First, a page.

Thinning old sagebrush stands to allow younger sagebrush, native grasses and forbs to grow might provide more high-quality habitat for sage grouse, a candidate species for protection under the Endangered Species Act.
University of Idaho extension faculty members have already set a plan in motion to test that theory with a rangeland study funded by an $8,000 grant from the David Little Endowment for rangeland research.
The study is focused on evaluating the effects of mechanical treatments to reduce dense sagebrush cover and enhance sage grouse habitat, said Amanda Gearhart, University of Idaho rangeland specialist.
“A lot of people have the misconception that all sagebrush is good sage grouse habitat, and in reality that’s not always true,” she said.
As sagebrush gets denser, it tends to get decadent on the bottom. The sparse lower canopy doesn’t provide good cover for sage grouse to hide or nest, and dense stands of sagebrush reduce both diversity and quantity of native, perennial forbs and grasses that are critical for sage grouse survival, she said.
Lack of fire, due to better fire suppression as humans move further onto rural landscapes, has allowed for dense stands of older, less productive sagebrush, she said.
The study will test two mechanical treatments to remove sagebrush, with the possibility of a third chemical treatment, on approximately 640 acres of private land located in the Medicine Lodge area near Dubois in eastern Idaho. The Lawson Aerator and Dixie Harrow mechanical treatments are designed to crush the sagebrush and reduce cover.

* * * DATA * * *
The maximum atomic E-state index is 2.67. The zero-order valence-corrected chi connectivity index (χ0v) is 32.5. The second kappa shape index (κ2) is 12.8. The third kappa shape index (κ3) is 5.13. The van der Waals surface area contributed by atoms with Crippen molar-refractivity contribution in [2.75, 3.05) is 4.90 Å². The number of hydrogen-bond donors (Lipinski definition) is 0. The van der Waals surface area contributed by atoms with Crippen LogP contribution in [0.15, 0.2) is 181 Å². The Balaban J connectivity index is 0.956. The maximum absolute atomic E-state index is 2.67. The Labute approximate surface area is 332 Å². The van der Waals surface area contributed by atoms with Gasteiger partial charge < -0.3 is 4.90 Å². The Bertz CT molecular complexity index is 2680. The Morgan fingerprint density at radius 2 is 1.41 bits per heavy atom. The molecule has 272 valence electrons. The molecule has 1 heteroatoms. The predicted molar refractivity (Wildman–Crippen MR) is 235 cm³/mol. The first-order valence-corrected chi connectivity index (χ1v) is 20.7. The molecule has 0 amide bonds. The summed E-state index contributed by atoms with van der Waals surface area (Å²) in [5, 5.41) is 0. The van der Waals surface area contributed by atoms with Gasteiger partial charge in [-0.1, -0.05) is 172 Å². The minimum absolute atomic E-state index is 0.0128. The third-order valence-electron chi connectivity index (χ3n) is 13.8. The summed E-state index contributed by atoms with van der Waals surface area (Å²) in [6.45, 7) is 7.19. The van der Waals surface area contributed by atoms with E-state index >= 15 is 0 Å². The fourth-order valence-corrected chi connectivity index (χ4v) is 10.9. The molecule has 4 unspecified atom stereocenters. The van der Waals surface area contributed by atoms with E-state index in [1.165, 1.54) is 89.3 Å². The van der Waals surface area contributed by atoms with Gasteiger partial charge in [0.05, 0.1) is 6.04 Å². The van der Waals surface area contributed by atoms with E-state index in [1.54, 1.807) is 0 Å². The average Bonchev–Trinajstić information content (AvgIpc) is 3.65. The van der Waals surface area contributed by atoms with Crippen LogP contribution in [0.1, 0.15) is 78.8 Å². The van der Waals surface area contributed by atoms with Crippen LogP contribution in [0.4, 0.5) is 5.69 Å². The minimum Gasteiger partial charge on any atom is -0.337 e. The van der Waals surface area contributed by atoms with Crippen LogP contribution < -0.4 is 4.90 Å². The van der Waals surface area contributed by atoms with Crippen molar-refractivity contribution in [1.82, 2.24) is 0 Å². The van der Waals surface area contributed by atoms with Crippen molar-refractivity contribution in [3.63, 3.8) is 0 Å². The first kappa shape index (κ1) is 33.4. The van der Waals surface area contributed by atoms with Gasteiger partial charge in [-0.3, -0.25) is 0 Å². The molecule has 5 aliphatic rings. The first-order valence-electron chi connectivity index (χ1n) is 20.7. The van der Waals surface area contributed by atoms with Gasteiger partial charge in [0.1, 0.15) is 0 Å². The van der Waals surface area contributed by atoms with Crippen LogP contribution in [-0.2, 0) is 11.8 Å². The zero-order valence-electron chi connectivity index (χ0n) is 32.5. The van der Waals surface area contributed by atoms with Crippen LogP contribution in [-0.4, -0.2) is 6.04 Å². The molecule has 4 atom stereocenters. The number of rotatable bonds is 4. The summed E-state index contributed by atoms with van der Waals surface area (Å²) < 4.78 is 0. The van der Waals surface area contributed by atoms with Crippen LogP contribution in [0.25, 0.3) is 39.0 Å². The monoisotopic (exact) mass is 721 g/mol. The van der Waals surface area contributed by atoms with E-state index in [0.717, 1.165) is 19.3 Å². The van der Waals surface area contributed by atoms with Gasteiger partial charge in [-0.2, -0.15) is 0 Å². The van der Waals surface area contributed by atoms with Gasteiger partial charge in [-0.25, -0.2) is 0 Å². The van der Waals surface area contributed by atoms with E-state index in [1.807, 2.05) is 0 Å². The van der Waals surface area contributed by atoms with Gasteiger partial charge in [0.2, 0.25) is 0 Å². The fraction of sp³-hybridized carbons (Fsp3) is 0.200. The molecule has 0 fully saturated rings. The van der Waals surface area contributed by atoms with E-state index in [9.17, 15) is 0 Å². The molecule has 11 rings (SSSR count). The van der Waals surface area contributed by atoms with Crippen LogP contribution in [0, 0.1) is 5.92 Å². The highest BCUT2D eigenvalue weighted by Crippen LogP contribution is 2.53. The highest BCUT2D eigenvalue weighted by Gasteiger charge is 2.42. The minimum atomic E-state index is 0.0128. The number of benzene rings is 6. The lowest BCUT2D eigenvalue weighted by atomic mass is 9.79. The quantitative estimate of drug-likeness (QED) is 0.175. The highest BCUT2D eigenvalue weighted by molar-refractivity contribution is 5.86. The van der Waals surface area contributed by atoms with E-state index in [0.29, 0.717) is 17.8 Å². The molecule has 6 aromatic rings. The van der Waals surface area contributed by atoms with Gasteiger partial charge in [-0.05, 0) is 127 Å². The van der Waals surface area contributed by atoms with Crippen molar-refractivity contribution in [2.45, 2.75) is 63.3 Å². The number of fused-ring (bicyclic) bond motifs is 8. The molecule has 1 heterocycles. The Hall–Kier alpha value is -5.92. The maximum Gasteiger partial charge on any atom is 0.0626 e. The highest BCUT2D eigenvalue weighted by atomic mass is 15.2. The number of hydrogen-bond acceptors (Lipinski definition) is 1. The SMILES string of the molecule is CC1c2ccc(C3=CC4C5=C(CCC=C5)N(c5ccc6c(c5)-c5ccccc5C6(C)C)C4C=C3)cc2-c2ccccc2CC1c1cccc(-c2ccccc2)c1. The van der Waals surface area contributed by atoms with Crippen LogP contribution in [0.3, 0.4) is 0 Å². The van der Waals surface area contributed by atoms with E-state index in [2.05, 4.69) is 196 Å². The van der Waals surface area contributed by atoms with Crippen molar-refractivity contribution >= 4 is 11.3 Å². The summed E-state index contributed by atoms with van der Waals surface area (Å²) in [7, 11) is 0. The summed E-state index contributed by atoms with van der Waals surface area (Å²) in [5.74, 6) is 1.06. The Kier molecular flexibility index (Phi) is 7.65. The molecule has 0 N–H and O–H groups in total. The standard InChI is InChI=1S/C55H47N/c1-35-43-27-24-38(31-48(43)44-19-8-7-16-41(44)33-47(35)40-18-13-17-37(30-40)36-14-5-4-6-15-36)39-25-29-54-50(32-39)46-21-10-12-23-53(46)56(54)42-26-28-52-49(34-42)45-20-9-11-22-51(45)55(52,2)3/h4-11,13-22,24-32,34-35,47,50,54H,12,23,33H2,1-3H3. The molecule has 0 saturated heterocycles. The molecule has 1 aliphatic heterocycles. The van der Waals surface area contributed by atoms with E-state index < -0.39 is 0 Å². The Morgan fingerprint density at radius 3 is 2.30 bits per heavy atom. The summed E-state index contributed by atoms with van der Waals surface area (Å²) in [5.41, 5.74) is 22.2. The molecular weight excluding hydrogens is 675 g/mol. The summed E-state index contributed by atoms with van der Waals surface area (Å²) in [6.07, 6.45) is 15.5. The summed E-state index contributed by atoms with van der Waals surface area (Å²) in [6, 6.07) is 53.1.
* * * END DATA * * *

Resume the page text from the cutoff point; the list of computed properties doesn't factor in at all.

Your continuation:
Gearhart and her team of university students have already laid out treatment and control blocks and completed pretreatment measurements, collecting production and plant community data. Treatments are scheduled to be done at the end of September, and post-treatment data will be collected next spring.
Gearhart and John Hogge, UI extension educator for Jefferson and Clark counties, will be conducting the biological study. They will be joined by Neil Rimbey, UI extension range economist, who will study the costs associated with the treatments.
The sagebrush that is in the project site is not very productive sagebrush, Hogge said.
Removing the sagebrush will allow younger sagebrush, native grasses and forbs to grow, and the team is optimistic those habitat changes will attract more sage grouse, he said.
“There are a lot of insects that are in the area when there are lots of grasses and forbs. Sage grouse need those during late brood rearing,” he said.
Sagebrush reduction could also provide more forage for domestic livestock, he said.
Not only does the project study the biological effects of sagebrush removal but also the costs associated with the treatments.
“Some studies have started to look at these mechanical treatments but most do not include the economic aspect, which is why we wanted Neil Rimbey to join us,” Gearhart said.
As the team’s range economist, Rimbey will estimate the costs of applying each treatment, which will be of particular use to landowners and livestock producers who want to use these treatments to improve their land, she said.
The team anticipates data from the study may be used by federal and state land management agencies.
“Our primary objective is to improve sage grouse habitat, and we want to provide landowners with useful economic and ecological information about how to treat large tracts of sagebrush that are dense in cover,” Gearhart said.